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Hello linguistics people...

When I was young, one of the books in my father's library had a unique conceit: it aimed to improve the English language. So it proposed changes, and from then on the book incorporated those changes into its writing.

So, for instance, one of the earliest changes was that it said X was a completely redundant letter because all the sounds it makes can be made by other letters, usually KS. So from that point on, X was never used to make the KS sound, and a word like "fix" would be written "fiks"

Then, it said that the sound CH makes had nothing to do with a C sound or an H sound, so it assigned the X symbol to refer to the CH sound. And for the rest of the book, the sound "CH" was indicated by an X.

I remember that by the end of the book, if you hadn't followed along closely and learned each change, the book was totally unreadable.

Does anybody recognize this book? I'd love to get my hands on it again

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    Unfortunately this story is told so often in different disguises that it does not identify any book uniquely. Do you remember more of the book? Jun 11, 2022 at 19:35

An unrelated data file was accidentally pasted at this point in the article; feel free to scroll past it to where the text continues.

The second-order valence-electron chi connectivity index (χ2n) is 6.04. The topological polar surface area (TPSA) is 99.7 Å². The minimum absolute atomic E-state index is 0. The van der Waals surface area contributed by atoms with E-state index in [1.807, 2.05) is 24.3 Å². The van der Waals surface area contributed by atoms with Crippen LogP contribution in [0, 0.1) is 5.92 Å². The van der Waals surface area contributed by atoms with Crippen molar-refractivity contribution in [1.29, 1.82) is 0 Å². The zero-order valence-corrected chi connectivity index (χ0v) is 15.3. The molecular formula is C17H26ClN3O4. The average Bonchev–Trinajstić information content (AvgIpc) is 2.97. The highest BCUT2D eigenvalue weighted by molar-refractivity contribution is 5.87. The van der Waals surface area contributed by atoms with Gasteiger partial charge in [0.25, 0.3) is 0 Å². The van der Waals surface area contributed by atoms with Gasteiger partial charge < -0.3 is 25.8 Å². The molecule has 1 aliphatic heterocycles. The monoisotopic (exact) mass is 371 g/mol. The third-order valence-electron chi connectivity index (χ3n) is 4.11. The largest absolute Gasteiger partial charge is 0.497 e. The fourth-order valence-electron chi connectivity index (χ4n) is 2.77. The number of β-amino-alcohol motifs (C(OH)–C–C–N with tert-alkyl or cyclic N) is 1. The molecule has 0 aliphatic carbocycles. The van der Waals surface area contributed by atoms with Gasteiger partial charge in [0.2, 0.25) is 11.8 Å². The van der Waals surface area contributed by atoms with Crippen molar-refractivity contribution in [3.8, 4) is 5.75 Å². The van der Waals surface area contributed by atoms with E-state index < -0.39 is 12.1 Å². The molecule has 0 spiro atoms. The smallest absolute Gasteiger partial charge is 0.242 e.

• Not really. I was too young to really appreciate it at the time. It was the late 80s or early 90s. If it is a common genre, can you recommend one or two of the better books of that type? Jun 11, 2022 at 19:39
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    It isn't a book. It's a humorous essay of about 1 page called "Meihem in ce klasrum", by Dolton Edwards. angelfire.com/va3/timshenk/codes/meihem.html
    – jlawler
    Jun 12, 2022 at 14:59

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